I met Vickey through my HeartStrings newsletter list. She is a 72 year old retired nurse, writer and crafter. And she is busy as ever in caring for people. She shared with me that she makes good size topsy turvy cloth dolls (girls and boys…82 given out so far) free to kids with devastating illnesses.
She also sent me the below story she wrote. It is so tender-hearted. I imagined it might be about her. But she just replied simply, “to the extent that I make and give away dolls to very sick children, and do some charity knitting and crocheting, plus write things to send out on the internet.” I asked her if I might share it with you, and she graciously agreed.
SQUARES OF MANY COLORS
(C) Vickey Stamps 5-7-10
The old woman sat down her knitting, having earlier picked up the house, making herself busy to pass the day away. Other than some knitting to busy her mind and hands, there was nothing else to do. There had been a new great grandbaby born in the family this week and she wondered if she might think
of something more to make for it. While she had prepared clothing and thin blankets for the warmer season it would be born into already and had given
it to the new parents, she knew something was lacking.
She knew there was something needed doing. What she didn’t know was what that something was. She lowered her head over the yarn on her lap. Perhaps the Lord could help her, even though it was just a tiny thing to be concerned over. She said a short little prayer asking for guidance. There was no
answer, but she didn’t doubt one moment that one would come any time now.
Perhaps she should cast on some stitches and let her hands decide. She could make squares of different colors and use up all those scraps of yarn she’d
hung onto greedily, not wanting to waste them by tossing them away, as if
their softness and color held no value.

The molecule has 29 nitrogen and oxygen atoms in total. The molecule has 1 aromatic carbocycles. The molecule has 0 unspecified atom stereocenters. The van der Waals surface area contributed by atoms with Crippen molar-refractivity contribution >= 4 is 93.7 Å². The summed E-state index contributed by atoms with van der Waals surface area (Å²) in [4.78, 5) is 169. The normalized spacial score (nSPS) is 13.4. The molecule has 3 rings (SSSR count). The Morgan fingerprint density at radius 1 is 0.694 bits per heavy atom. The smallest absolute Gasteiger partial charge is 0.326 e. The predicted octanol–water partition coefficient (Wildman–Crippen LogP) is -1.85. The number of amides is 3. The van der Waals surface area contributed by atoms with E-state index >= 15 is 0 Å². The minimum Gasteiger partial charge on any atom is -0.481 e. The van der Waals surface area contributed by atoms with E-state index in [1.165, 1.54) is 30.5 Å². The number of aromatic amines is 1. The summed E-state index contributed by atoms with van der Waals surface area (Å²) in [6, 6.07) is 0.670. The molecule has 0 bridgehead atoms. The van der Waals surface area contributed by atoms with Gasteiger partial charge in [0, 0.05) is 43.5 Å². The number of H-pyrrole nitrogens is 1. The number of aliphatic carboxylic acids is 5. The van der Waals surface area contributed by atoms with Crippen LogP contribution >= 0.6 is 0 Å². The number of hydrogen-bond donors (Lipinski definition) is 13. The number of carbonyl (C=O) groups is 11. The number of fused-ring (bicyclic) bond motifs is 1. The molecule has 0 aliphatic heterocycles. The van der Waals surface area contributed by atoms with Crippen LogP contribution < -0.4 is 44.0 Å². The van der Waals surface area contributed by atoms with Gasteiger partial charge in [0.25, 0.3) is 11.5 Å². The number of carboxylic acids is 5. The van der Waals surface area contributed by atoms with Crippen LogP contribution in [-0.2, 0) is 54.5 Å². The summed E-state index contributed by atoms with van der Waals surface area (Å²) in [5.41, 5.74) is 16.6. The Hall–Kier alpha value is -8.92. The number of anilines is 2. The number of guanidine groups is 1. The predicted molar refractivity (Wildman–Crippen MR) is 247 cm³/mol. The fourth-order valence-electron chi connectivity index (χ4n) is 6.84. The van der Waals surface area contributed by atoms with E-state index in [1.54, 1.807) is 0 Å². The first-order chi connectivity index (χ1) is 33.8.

And so the old woman, grandmother of many, began to think about both of
the children now, and about their growing up times. She frowned slightly
at the difficult times they had gone through together, letting a smile lift
each side of her lips also remembering the good times that were more in number. She’d make a square of green and even some brown for her remembering of her girls hazel eyes.
The squares grew in number as the old woman devoted many hours to the
numerous squares in the days that followed. There were the shades of
green that poked up from her garden, showing new life. She had planted
a new one each year. She lifted up a purple square, touching it gently.
Its inspiration had come from the berry bushes east of the old farm house.
In her mind, she remember the harvesting of last years garden. There was
a square in red for the tasty tomatoes and radishes, and one of an off white color, for the cauliflower. There would have to be a soft blue with a hint
of gray for her husbands eyes. How she missed him. It seemed just
yesterday he had passed on. Perhaps she’d add in some pink for the roses
he’d planted beside the porch steps for her their first year of marriage.
Yes, she would do that. Perhaps another square could be a deeper blue for
the Marine son, who had never returned from the war.
She thought of the loving young wife and of the children left behind, and